The People’s Palace was highly popular until 1931 when a fire destroyed the Queen’s Hall, although the fine frontage of the building survived. Eventually, with public support, a new Queen’s Hall was built as part of a New People’s Palace, fronting on Mile End Road but the educational part of the complex then became separated, first as the East London College and later the Queen Mary College, part of London University. The new Art Deco People’s Palace was designed by architects Campbell Jones, Sons and Smithers, and had relief sculpture by Eric Gill. The interior was designed by the cinema architect George Coles. It was opened by the new King George VI and Queen Mary on 13 February 1937, although it was later closed for 9 years during the war. It was funded by Stepney Borough Council, who re-opened it in October 1948 but it was eventually closed in 1954 because of rising debts and was sold to Queen Mary College, forming part of its campus. Now renamed Queen Mary, University of London, the main campus is at Mile End, but Queen Mary has campuses at other historic sites such as Charterhouse Square (q.v.) where there is a hall of residence; the West Smithfield campus includes St Bartholomew's Hospital (q.v.); the Postgraduate Law Centre is at Lincoln's Inn Fields (q.v.) and the School of Medicine and Dentistry is largely located at the Whitechapel campus.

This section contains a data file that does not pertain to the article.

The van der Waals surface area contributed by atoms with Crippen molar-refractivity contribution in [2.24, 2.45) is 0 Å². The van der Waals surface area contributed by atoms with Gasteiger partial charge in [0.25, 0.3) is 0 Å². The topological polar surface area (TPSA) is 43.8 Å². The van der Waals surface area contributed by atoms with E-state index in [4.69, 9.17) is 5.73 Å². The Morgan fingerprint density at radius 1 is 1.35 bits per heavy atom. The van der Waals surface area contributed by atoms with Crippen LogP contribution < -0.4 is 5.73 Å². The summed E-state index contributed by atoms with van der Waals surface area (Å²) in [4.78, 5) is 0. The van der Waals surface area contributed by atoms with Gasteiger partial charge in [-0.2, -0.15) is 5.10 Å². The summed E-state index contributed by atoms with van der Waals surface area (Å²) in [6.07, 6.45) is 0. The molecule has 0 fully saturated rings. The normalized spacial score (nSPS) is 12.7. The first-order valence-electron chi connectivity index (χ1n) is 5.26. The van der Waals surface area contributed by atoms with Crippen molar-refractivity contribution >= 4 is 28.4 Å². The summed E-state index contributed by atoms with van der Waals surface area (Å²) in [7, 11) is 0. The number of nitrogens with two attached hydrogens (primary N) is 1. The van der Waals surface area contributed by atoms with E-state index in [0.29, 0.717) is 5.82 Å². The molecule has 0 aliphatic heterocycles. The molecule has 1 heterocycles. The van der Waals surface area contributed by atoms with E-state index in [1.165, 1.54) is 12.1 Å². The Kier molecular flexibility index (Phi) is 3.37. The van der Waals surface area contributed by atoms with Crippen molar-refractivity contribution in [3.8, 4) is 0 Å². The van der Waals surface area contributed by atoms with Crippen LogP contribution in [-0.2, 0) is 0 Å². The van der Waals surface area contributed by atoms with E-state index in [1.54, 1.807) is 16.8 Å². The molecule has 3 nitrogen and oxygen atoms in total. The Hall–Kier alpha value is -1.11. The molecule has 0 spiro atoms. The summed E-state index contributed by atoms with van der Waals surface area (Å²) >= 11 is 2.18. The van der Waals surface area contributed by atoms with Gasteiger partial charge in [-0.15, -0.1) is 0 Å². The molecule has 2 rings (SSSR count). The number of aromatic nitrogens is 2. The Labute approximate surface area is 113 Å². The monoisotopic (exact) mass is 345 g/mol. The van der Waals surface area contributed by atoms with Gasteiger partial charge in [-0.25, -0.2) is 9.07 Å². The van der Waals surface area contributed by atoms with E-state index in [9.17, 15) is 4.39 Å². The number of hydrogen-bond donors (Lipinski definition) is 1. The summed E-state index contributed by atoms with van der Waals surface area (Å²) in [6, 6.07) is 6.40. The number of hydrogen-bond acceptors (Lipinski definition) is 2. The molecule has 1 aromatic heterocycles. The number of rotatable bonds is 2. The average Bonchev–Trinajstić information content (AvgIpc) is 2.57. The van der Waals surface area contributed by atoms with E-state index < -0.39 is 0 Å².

Remnants of the previous history of the site can be found on the campus. These include a former burial ground dating back to the time when Bancrofts Almshouses and School were here, with a few gravestones set into the brick wall, and of particular significance, the Sephardi Nuevo (New) Cemetery (q.v.) of the Spanish Portuguese Jews that was established here in 1733. A recently landscaped area adjacent to the Library has a bronze statue of Clement Attlee (1883-1967), the influential politician and social reformer who was long-time Leader of the Labour Party and Prime Minister from 1945-51. In 1919 he had become Mayor of the Metropolitan Borough of Stepney and in 1922 was elected MP for Limehouse, where the statue was originally erected outside the old Limehouse Library. It was unveiled by Harold Wilson in November 1988 but after the library closed in 2003 the statue became neglected and suffered damage. Attlee had been made an Honorary Fellow of Queen Mary College in 1948, and it was appropriate for the renovated statue to be re-erected here. It was unveiled on 4 April 2011 by Lord Mandelson and Lord Hennessy. In the same garden is a new plaque to Daniel Mendoza (1764-1836), nicknamed 'the father of scientific boxing', who was buried nearby in the Sephardi Nuevo Cemetery. It was erected by the Jewish East End Celebration Society and unveiled by Sir Henry Cooper on 4 September 2008.
G P Moss & M V Saville, ‘From Palace to College, an illustrated account of Queen Mary College’ (published by QMC, 1985). See Postcard of the month no 58, March 2005 on www.eastlondonpostcard.co.uk